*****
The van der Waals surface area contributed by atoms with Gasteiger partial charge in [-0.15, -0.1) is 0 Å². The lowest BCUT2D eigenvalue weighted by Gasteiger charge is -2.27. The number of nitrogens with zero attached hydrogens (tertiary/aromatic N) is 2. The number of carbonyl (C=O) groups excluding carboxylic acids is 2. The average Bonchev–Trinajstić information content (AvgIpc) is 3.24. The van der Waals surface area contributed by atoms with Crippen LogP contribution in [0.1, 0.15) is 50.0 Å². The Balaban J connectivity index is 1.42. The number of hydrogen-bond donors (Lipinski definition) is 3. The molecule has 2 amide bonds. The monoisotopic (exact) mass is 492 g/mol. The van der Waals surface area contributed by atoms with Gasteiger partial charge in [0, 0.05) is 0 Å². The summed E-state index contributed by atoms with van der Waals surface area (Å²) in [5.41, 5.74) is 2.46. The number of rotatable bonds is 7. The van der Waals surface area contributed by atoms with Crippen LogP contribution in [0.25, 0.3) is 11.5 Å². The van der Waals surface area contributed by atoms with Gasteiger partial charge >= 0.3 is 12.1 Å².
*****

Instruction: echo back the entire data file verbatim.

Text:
The van der Waals surface area contributed by atoms with Gasteiger partial charge in [-0.15, -0.1) is 0 Å². The lowest BCUT2D eigenvalue weighted by Gasteiger charge is -2.27. The number of nitrogens with zero attached hydrogens (tertiary/aromatic N) is 2. The number of carbonyl (C=O) groups excluding carboxylic acids is 2. The average Bonchev–Trinajstić information content (AvgIpc) is 3.24. The van der Waals surface area contributed by atoms with Crippen LogP contribution in [0.1, 0.15) is 50.0 Å². The Balaban J connectivity index is 1.42. The number of hydrogen-bond donors (Lipinski definition) is 3. The molecule has 2 amide bonds. The monoisotopic (exact) mass is 492 g/mol. The van der Waals surface area contributed by atoms with Gasteiger partial charge in [0, 0.05) is 0 Å². The summed E-state index contributed by atoms with van der Waals surface area (Å²) in [5.41, 5.74) is 2.46. The number of rotatable bonds is 7. The van der Waals surface area contributed by atoms with Crippen LogP contribution in [0.25, 0.3) is 11.5 Å². The van der Waals surface area contributed by atoms with Gasteiger partial charge >= 0.3 is 12.1 Å².